Ephraim the Syrian (350-378 A.D.) says that Jesus was fully God and fully man. Nisibine Hymns hymn 36 no.16 p.197; See also Nisibine Hymns hymn 38 no.10 p.200.

Gregory of Nyssa (382-383 A.D.) says that Jesus was fully human, but without sin in Against Eunomius book 2 ch.1 p.101. See also Against Eunomius book 6 ch.1 p.183

Cyril of Jerusalem (349-386 A.D.) says that Jesus was made man, not in appearance only but in truth. First Catechetical Lecture 4 ch.9 Nicene & Post-Nicene Fathers p.20

Ambrose of Milan (378-381 A.D.) (partial) discusses Jesus’ manhood and says that Jesus suffered as a man for us. On the Christian Faith book 1 ch.14.91 p.216

Gregory Nazianzen (330-391) says that Jesus was sinless. In Defense of His Flight to Pontus ch.23 p.210

Gregory Nazianzen (330-391) discusses Jesus’ manhood. On the Son - Third Theological Oration ch.19-20 p.308-309

Pacian of Barcelona (343/377-379/392 A.D.) says Christ took on the nature of man. On Baptism ch.3(4) p.89

Pacian of Barcelona (343/377-379/392 A.D.) says Christ committed no sin, no guile found in his mouth. On Baptism ch.4(1) p.90

Epiphanius of Salamis (360-403 A.D.) says that Jesus "received a true and complete human nature," and that Jesus was without sin. (Panarion, as quoted in The Two Natures in Christ, p.358)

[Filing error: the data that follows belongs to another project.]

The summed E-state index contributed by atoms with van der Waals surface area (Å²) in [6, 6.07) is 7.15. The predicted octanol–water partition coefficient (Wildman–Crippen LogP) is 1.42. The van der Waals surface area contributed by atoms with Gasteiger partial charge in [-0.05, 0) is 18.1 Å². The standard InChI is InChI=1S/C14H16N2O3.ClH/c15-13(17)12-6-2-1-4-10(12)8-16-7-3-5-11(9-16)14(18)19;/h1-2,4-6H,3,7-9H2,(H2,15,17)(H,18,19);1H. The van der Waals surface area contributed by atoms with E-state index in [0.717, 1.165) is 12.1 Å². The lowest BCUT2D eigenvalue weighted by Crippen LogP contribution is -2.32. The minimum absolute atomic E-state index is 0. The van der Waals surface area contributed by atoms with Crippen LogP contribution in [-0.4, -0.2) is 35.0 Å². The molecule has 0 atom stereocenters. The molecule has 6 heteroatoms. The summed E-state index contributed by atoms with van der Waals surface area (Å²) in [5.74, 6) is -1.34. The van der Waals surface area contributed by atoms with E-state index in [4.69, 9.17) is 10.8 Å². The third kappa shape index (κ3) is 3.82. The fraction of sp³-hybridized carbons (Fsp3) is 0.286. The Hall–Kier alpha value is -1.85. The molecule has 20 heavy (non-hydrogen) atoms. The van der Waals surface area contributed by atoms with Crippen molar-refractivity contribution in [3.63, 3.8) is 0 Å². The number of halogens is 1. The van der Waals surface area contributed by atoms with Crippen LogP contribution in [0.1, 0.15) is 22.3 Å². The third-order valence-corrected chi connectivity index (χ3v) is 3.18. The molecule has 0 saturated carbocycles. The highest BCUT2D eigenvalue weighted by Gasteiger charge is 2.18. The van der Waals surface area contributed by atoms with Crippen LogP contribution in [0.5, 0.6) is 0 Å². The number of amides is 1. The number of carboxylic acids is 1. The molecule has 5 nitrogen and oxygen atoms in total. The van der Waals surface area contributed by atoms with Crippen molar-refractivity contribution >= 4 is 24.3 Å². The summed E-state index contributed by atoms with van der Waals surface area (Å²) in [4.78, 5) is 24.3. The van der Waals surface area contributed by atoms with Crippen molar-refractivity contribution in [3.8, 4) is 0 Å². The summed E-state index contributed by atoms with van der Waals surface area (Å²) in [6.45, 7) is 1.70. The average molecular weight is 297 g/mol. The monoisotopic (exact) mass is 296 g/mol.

John Chrysostom (martyred 407 A.D.) says that Jesus in taking the form of man actually was a man. Commentary on Philippians homily 7 p.213

Augustine of Hippo (388-430 A.D.) says that Christ Jesus became man, putting on a human soul and flesh. On the Trinity book 13 ch.10.13 p.174. See also On the Gospel of John Tractate 124 ch.21.5 vol.7 p.449.

 

From the Council of Ephesus to the start of Muslim conquests (431-634 A.D.)

Nestorius (451/452 A.D.) "God the Word, who truly became man in nature" The Bazaar of Heracleides book 1 part 1 ch.23 p.18. See also ibid book 1 part 1 ch.27

+ Nestorius (451/452 A.D.) Jesus was sinless. The Bazaar of Heracleides book 1 part 1 ch.68 p.63; part 1 ch.91 p.81-82

Nestorius (451/452 A.D.) Christ was man while remaining God. The Bazaar of Heracleides book 1 part 1 ch.29 p.23

Nestorius (451/452 A.D.) Christ was free from sin. The Bazaar of Heracleides book 2 ch.1(b) p.251

Nestorius (451/452 A.D.) Jesus of the seed of the House of David. The Bazaar of Heracleides book 2 ch.1(b) p.261

Leo I of Rome (422-461 A.D.) (partial) says that divinity joined itself to human frailty. 68.1 p.180

Venantius (lived 530-609 A.D.) (partial, does not say sinless) says that Christ became a man. He also says that Christ became flesh and became the ransom of the world. Poem on Easter p.330. He also says that Jesus was crucified. p.329.

 

Among heretics

The Vision of Paul (c.388 A.D. – after Nicea) ch.41 p.162 "Who are these, Sir, who are put into this well? And he said to me: They are whoever shall not confess that Christ has come in the flesh and that the Virgin Mary brought him forth, and whoever says that the bread and cup of the Eucharist of blessing are not this body and blood of Christ."